1. Flowers last week. Hot Pockets this week. What’s more important – the crisis? Or the crisis communication? Today, whether you like it or not, the answer is crisis communication. The crisis – no matter how severe – has happened. You can’t make it any better. BUT—you can make it a lot worse.

See Hot Pockets. They recently announced a recall on some of their products for ‘diseased and unsound animal contents’. (Other than that they were ok.)

Hot Pockets chose to post the recall announcement on its Facebook page, void of any formal apology. On twitter the company tweeted a little more information…but they also participated in a hashtag promotion #wecantdateif. As you might suspect, users responded with some #wecantdateif content of their own:

As I’ve said here before, the brands that realize the conversation is happening with or without them will be the most successful on social media. When you consider viewing this from a crisis communications perspective you realize even more that you don’t want conversations happening without you.

More importantly, brands need to be prepared for the conversations that may never happen, i.e. crisis communications planning. This starts with rapid response planning but don’t forget about the impact your crisis could be having on other channels. As we saw last week with 1-800-Flowers and now this week with Hot Pockets, consumers will find a way to be heard (and make sure everyone else hears them in the process).

2. If conversation is a lost art…why can’t we write better? I work in communications. I also work at communication. It’s the one thing besides my golf game that can always be improved.

As a result I like to research different communication theories. The other day I came across an article about the lost art of conversation and how it’s decayed with the rise of a more connected society. It’s not just the art of conversation; it’s the act of conversation. Consider a conversation staple – dinner – is now a chance to show off phones and the cool stuff on them.

We do most of our daily communication through the written word. Yet…our writing and grammar is not accelerating at the same pace conversation is decelerating.

Which is why when I come across an article like this, in the New York Times from the late Elmore Leonard (‘Easy on the adverbs, exclamation points and especially hooptedoodle’) I listen. It features Leonard’s 10 rules of writing and you have to read it – here’s the short form:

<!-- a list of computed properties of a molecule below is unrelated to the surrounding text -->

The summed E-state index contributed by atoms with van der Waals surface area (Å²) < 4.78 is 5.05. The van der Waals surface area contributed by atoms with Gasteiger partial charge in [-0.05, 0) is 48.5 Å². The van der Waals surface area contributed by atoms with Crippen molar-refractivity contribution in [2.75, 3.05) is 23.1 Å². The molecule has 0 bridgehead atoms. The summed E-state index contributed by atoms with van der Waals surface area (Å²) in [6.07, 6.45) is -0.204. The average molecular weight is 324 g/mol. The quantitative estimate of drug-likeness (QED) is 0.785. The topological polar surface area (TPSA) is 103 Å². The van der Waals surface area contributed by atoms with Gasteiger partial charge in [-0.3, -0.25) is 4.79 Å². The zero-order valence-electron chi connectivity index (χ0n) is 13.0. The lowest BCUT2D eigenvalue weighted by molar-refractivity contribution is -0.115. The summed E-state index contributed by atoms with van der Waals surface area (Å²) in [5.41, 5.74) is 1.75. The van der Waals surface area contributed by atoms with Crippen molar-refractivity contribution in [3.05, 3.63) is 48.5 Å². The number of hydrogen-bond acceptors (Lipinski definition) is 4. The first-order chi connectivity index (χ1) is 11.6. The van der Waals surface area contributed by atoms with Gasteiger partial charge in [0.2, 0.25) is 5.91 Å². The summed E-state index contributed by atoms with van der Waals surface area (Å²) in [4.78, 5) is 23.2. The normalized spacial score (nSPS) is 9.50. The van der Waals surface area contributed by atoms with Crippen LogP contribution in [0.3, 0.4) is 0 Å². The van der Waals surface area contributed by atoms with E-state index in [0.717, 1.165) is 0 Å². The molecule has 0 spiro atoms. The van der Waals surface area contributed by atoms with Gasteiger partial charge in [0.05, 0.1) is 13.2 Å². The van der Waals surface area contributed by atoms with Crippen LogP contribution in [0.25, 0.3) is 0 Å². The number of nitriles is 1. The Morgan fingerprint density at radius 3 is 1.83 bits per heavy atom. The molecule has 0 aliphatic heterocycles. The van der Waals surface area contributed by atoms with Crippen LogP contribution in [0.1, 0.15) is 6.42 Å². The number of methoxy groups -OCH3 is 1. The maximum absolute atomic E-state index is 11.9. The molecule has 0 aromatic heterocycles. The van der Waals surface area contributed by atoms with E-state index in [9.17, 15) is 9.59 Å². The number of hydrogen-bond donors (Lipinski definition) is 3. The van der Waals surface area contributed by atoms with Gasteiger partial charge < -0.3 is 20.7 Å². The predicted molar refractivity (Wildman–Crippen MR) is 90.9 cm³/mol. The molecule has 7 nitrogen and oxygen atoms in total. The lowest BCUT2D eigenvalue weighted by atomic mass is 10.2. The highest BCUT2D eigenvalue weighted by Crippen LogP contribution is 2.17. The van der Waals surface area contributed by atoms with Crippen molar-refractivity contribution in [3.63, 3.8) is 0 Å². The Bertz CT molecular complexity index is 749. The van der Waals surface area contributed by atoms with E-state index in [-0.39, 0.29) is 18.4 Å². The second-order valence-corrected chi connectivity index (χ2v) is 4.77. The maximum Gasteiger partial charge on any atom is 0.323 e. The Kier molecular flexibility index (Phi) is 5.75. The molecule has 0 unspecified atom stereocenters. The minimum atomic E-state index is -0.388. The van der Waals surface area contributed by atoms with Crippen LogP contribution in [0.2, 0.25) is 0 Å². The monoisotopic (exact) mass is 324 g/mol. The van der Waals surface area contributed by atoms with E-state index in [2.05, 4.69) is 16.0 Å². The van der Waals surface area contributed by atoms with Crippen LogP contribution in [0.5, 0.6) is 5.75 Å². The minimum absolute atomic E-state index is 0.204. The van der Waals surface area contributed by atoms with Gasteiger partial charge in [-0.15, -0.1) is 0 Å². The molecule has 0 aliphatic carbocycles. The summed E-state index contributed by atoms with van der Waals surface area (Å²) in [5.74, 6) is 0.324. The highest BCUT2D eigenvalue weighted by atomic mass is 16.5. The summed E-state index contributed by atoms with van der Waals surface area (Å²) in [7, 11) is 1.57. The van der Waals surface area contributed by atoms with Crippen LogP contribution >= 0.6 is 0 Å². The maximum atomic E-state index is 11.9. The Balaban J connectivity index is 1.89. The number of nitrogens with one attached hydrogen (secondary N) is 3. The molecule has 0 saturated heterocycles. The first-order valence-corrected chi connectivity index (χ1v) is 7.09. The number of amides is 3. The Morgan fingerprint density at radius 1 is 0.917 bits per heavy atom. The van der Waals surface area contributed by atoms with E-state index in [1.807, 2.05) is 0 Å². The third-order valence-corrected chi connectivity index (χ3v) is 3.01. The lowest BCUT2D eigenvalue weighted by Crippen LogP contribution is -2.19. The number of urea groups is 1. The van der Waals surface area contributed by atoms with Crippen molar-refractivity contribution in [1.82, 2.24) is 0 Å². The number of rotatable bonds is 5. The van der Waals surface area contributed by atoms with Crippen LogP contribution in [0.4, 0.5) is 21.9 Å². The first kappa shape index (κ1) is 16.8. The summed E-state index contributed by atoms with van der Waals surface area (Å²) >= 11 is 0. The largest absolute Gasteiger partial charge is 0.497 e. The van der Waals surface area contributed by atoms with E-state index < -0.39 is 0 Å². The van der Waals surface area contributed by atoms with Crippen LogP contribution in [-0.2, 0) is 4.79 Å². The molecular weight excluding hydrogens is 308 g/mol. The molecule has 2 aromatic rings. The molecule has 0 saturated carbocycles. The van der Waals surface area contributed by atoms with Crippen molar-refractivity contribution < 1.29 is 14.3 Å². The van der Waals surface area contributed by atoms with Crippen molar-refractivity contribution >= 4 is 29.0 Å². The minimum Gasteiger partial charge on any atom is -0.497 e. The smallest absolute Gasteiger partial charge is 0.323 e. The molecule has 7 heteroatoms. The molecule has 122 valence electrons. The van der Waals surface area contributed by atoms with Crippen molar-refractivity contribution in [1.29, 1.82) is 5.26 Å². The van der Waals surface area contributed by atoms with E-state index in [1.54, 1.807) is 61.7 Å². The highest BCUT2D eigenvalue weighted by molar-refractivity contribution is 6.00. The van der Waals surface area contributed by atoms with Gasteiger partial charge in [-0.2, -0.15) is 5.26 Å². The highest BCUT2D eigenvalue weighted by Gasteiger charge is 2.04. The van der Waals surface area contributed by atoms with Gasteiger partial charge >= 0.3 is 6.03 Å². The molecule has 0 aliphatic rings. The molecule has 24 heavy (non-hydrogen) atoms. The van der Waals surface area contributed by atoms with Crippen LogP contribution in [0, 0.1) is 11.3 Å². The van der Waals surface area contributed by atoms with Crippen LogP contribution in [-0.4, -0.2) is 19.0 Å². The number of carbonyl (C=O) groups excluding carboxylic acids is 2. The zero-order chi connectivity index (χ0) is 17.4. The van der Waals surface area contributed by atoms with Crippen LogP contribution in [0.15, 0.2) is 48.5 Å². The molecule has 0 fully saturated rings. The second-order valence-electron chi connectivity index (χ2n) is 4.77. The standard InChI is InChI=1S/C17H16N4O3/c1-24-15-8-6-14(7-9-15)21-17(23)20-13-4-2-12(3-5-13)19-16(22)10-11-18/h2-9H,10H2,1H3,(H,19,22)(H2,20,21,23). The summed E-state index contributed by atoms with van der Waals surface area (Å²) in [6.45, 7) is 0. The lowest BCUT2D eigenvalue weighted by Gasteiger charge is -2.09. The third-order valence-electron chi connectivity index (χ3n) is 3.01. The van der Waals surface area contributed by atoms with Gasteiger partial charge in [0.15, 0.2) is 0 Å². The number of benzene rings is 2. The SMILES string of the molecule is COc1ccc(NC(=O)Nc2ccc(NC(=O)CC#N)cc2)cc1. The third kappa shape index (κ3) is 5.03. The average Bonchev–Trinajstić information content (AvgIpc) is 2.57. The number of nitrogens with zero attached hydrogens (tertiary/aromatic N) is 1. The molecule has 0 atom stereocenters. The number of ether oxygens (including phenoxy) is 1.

1. Never open a book with weather.
2. Avoid prologues.
3. Never use a verb other than “said” to carry dialogue.
4. Never use an adverb to modify the verb said.
5. Keep your exclamation points under control.
6. Never use the words “suddenly” or “all hell broke loose”
7. Use regional dialect, patois, sparingly.
8. Avoid detailed descriptions of characters
9. Don’t go into great detail describing places and things.
10. (My favorite) Try to leave out the part that readers tend to skip.

3. It’s not social media, it’s DiGiorno. Not sure if you’ve been following DiGiorno but they have been popping up quite a bit in my twitter stream lately. The reason why? They finally found their voice.

Wait, what? Brand voice – on social media? Yes, it’s as important as anything else your company does from a brand perspective. In the case of DiGiorno they tailored their voice to speak to its core audience: males 19 – 28.

I really like where DiGiorno took this because it went outside the expected comfort zone so many brands feel forced to live within. And DiGiorno did it by knowing its audience (hmm…sounds a lot like PR…)—and assuming the position on the couch right next to them, becoming that snarky twitter friend you never knew you had, tweeting cracks about everything from football to The Sound of Music.

DiGiorno is making me look forward to ‘Sharknado 2’

4. I want to be in a perfume ad. Who doesn’t? Well thanks to a new app from fragrance start-up Commodity, you can be. And so can you. And so can you. You can even name it whatever you want. Oh, and then you can send it to your friends to sample…which is the real hook here. Gone are the people who ambush you in department stores (remember that episode of ‘Friends’ where Joey did that?), replaced by a customized promo and scent.

Granted, while I think it might be funny to put my head on a model body and name my scent Blue Steel (or Sex Panther) I don’t know if it’s a scent I’d take seriously and actually try. But…on the other hand, if you went through all that trouble I think I would.

What would you name your scent?